A geographically small, sparsely populated region within Azerbaijan near the Armenian border. It is a self-declared state; an upstart designed to provide a sovereign nation to those whose occupancy of the 1600+ square miles constituting Nagorno Karabakh – Armenians of Christian faith – a safe-haven amidst the growing presence of Islam that is Azerbaijan, a country of about 9 million Muslims representing more than 98% of the Azerbaijani population.

It is hotly contested and has been embroiled in civil war since the collapse of the Soviet Union and the founding of the fledgling state. It is a petri dish by comparative size to Azerbaijan, on which the outcome of the next few decades – the struggle between Christian and Muslim - will be decided. How Nagorno Karabakh will look in 10 years will tell us much about the future of our world.

It is, in my opinion, a challenge to Christianity unlike any other before it.

Yet, interestingly enough, so little seems to come to the surface in the popular media regarding this country of about 150,000 predominantly Christian people whose break-away following the collapse of the Soviet Union resulted in a war – an ongoing and deadly skirmish  - that continues today, all these years later: Karabakh’s Christians battling for the sanctity of a small piece of mountainous land against Azerbaijan’s Muslims.

It is nearly (or perhaps, is) a tale of biblical proportions, written in today’s world of geopolitical turmoil and within the feverish growth of radical Islam seeking to control larger and ever-larger swaths of the earth’s domain, radicalizing farther into the fabric of conventional Islam, converting otherwise religious pragmatists to those who profoundly hate.

Nagorno Karabakh gives us a look into the future of today’s Muslim movement. A chance to observe a modern-day re-telling of the epic conflict between the duality inherent in mankind: good versus evil; truth opposing lie; survival challenged by adversity. And if we do nothing, we may observe the crush of a large handful of Christians whose only goal is to live without strife and without Muslim influence, in a separately aggregated geography their claim to which extends back for thousands of years.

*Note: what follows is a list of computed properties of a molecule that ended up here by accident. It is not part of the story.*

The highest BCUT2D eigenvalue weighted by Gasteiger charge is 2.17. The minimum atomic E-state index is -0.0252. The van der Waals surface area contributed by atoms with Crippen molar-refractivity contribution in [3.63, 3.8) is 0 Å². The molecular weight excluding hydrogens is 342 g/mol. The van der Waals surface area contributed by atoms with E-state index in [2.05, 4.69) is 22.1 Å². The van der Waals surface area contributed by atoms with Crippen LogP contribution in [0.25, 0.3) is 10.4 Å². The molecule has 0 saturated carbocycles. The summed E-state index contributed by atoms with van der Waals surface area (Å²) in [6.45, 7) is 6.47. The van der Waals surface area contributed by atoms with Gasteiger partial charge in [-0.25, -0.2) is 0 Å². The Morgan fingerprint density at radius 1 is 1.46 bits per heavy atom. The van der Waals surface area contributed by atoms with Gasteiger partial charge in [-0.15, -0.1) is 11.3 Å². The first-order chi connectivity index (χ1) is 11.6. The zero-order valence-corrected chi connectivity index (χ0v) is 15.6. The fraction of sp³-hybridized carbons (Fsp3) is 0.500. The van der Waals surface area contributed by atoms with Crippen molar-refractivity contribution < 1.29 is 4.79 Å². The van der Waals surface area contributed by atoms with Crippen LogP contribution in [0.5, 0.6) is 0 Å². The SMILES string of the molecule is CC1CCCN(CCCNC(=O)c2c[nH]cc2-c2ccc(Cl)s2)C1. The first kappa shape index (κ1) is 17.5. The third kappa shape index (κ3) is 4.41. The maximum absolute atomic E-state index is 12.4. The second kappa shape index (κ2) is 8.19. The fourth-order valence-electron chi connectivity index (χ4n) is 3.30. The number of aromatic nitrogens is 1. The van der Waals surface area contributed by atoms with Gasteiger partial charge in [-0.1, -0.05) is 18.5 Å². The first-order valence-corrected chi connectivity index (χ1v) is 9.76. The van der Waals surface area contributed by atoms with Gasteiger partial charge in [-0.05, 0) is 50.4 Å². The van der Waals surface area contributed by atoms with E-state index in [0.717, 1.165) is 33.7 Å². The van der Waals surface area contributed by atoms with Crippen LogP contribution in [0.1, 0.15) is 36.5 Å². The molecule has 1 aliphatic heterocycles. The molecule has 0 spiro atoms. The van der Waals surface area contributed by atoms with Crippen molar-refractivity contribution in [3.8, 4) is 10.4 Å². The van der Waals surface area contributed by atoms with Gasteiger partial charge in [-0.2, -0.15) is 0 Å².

Interestingly, here’s what our State Department has to say regarding Nagorno Karabakh: “The U.S. remains actively engaged in advancing a peaceful settlement of the conflict. Cooperation among the U.S., Russian, and French mediators is excellent. The United States does not recognize Nagorno-Karabakh as an independent country, and its leadership is not recognized internationally or by the United States. The United States supports the territorial integrity of Azerbaijan…”

It’s a view reflected largely by Russia and France, as well, and lately affirmed by France’s Ambassador to Azerbaijan, Monnier, commenting on the upcoming election in Nagorno Karabakh, with the customary dismissal only an imperialist state whose occupation of “Other People’s Lands” (which continues today in Africa and elsewhere), may.

According to a recent study by the Pew Research Center, more than 8-in-10 of the world’s population subscribes to some form of religion: More than 31% are Christian. 23.2% are Muslim. And all others fall off severely from there terminating with just 0.2% world Jewish population.

73% of the Muslim population lives as a majority in regions around the world. One such region is in the former Soviet Union centered on Azerbaijan, Turkey, Iraq, and other predominantly growingly intolerant Muslim countries.

Who is encompassed in this web of Islam? Armenia and the small, Christian declared break-way republic known as Nagorno Karabakh. And, most importantly, it is here that the outcome of the world’s Muslim drive to capture dominance in the world – to whatever geographic extent – will be tested. This is the small playing field on which the test of faith and fortitude will be played to a conclusion, either much to the chagrin or pleasure of the followers of Muhammed.


Our policy toward Nagorno Karabakh must change. It must be reflected in the proceedings of the OCSE, Minsk Group, responsible for the resolution of this conflict – a battle that has cost far too much in innocent lives. We must come to embrace Karabakh as a legitimate state supported by popular view and endowed with the inherent and historic ability to declare its independence and seek sovereignty in an otherwise quickly disintegrating region of the world.